I met Mary Ann before she published her first book (it actually took me a while to realize she was an author). Her comments and blog posts are touching and insightful, and she can wear hipster glasses without looking like she's trying too hard.
Heroine First by Mary Ann Rivers
I’m a practiced, lifelong, devoted daydreamer, but it’s this half hour or so, sometimes much longer, after I’ve put the book I’m reading away, after I’ve put most of the day away, that I am able to see new characters for books most vividly.
Hear them, too, small verses lifted from their story. As if I enter this space where I am the Studs Terkel of my own imagination, my microphone light glowing green on a table between us, an author and her character, and I’m not asking questions, not exactly, maybe I’ve suggested a prompt, and then she’ll talk to me, at least a little, and that’s the first time, then, I’ll pick up on some mannerism – maybe it’s tucking her flyaway hair behind her ears, or a tendency towards a stray tear when she talks about her mom, or how she taps out the salient points of her story on the table with her index finger.
It’s always a woman, for me.
In the dark, sunk into my mind’s eye, asking myself who? It’s a woman that shows up to tell me her story and answer my questions. My friend Susan, who very seriously practices meditation, would tell me that what I’m doing when I look for these women, listen for them, is meditating. She has told me this, in fact. That this is my mind, emptied of myself except, Susan would argue, some part of myself I never knew, or understood well. That their voices were my own voices, the ones that haven’t been heard, that the different shapes and sizes of their bodies were simply my own body’s recognition of change, that they appear and sound so different from each other and so different from me is, likewise, my own acknowledgement of myself in all women.
That the time I spend listening to and observing these women is pleasurable, is my own contentment with myself.
That’s how meditation works, by focusing on your own respiration and pulse, the basic motor of the body, the mind becomes passively watchful for your true self. If I am meditating for those long moments in the dark, it would seem my true self isn’t some singular thing, and can, in fact, be embodied with great complexity and difference, and also, when I write a heroine, I am actually writing about myself.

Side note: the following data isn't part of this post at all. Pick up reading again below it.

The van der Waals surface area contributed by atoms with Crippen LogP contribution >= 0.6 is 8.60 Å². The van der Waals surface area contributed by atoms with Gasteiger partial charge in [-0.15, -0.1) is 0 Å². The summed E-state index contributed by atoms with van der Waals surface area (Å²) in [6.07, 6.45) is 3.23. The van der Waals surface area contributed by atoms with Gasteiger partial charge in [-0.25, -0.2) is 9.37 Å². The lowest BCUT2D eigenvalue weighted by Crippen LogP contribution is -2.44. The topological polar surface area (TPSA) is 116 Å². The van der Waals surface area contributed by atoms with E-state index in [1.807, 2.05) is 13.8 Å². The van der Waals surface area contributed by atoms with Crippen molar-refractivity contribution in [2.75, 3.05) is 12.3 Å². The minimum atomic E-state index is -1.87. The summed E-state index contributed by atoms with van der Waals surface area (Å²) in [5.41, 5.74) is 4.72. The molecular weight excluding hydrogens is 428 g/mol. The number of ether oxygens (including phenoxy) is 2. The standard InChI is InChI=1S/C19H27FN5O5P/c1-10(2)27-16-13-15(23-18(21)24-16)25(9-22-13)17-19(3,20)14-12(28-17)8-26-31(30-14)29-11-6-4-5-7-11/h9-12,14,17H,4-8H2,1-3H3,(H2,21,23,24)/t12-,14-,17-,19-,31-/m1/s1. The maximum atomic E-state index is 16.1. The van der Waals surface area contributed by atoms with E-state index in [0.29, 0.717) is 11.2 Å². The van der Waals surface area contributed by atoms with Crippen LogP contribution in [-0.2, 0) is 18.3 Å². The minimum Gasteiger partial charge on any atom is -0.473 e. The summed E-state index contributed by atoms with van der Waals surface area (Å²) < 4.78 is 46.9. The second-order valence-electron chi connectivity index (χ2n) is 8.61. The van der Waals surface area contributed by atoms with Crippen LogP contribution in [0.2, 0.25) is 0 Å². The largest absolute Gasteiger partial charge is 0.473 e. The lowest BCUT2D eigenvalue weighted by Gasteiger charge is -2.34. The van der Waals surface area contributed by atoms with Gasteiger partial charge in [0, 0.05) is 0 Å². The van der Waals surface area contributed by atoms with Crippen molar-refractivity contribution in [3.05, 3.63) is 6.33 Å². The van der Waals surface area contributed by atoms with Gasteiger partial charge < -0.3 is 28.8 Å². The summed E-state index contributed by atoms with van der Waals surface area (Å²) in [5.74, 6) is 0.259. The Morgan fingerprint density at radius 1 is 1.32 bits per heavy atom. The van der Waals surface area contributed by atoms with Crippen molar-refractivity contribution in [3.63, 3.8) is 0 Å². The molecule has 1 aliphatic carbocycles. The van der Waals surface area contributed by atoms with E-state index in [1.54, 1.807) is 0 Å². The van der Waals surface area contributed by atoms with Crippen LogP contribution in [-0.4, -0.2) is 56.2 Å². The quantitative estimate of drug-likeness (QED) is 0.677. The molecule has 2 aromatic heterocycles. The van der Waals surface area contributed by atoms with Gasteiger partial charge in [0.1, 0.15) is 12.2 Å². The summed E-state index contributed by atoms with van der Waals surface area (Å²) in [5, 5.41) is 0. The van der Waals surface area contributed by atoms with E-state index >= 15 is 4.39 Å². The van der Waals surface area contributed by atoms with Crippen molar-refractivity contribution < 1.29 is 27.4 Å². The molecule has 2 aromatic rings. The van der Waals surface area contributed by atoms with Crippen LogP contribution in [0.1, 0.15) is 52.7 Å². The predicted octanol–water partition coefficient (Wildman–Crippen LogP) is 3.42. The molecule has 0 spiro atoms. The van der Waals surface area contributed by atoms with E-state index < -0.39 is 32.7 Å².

Which is different from autobiography, and I’m still uncertain that what I am doing when I daydream about my women is meditation, but it does feel like a kind of long think about what it is that makes a woman awesome. In this sense, when I write a heroine, I am writing about myself, because I am writing about what I believe it is that make women strong and fierce and interesting, and because I write romance novels, what it is that makes women receptive to love, which is always her own perspective on her life and how it is that perspective contributes to choice. To choosing love, right now, at this moment in her life given everything she has traveled through and where it is she would like to go. My heroine should have a sense of her own gravity, what it is that pulls the object of her affection into her orbit.
I’ve chosen love, too. When I am daydreaming in the dark, I think of that love first—maybe it is like checking in with my pulse, or my respirations. I didn’t have a life, you see, that should have made choosing love possible. There was darkness that I carefully, and not always successfully, protected myself from. Sometimes protection means to escape, and I did that, too; I took books into my closet and I anchored a flashlight under my hairband and I ran away.
The books I loved most were books that fixed a voice in my ear, right away, the ones I read just a few lines of and could listen easily, like the character was sitting with me in the dark. “Well I’m going to be a writer,” Harriet the Spy told Sport, “and when I say that’s a mountain, that’s a mountain.”
I’m going to be a writer, too, I whispered back to Harriet.
Meg Chalmers, (Lois Lowry, A Summer to Die), I remember, was loud in my ear, her voice low and urgent, sometimes tripping over itself. She talked to me in one of the way back library carrels at Havencroft Elementary School, she told me that “being both determined and unsure at the same time is what makes me the way I am, I think: hasty, impetuous, sometimes angry over nothing, often miserable about everything.”
I know, I know that all of us have been in our secret corners with our books and that it was just like this, a whisper, then a full voice inside our ear, impossible to turn away from. I said that I start with my own love first, when I am listening in the dark, and I do. Though I don’t think of the time when, like so many girls and women, I had finally escaped, in actual geographic and physical terms, what it was that had been harming me as a girl, a young woman, in a house with too many dark corners. I don’t even think of the times, later, when I exchanged breaths in a perfect shadow with a perfect mouth on mine, hands everywhere, my heart warm, my skin hot, my life free, my work nothing but to learn and learn and learn.
I don’t even think of the first time my love, before he was my love, teased me with a choice, made me think of how my life had come to bear on a date that made my heart slow down and speed up in turns, a year that made everything matter, then, a moment where he told me, urgently told me, I’ve fallen. I choose you.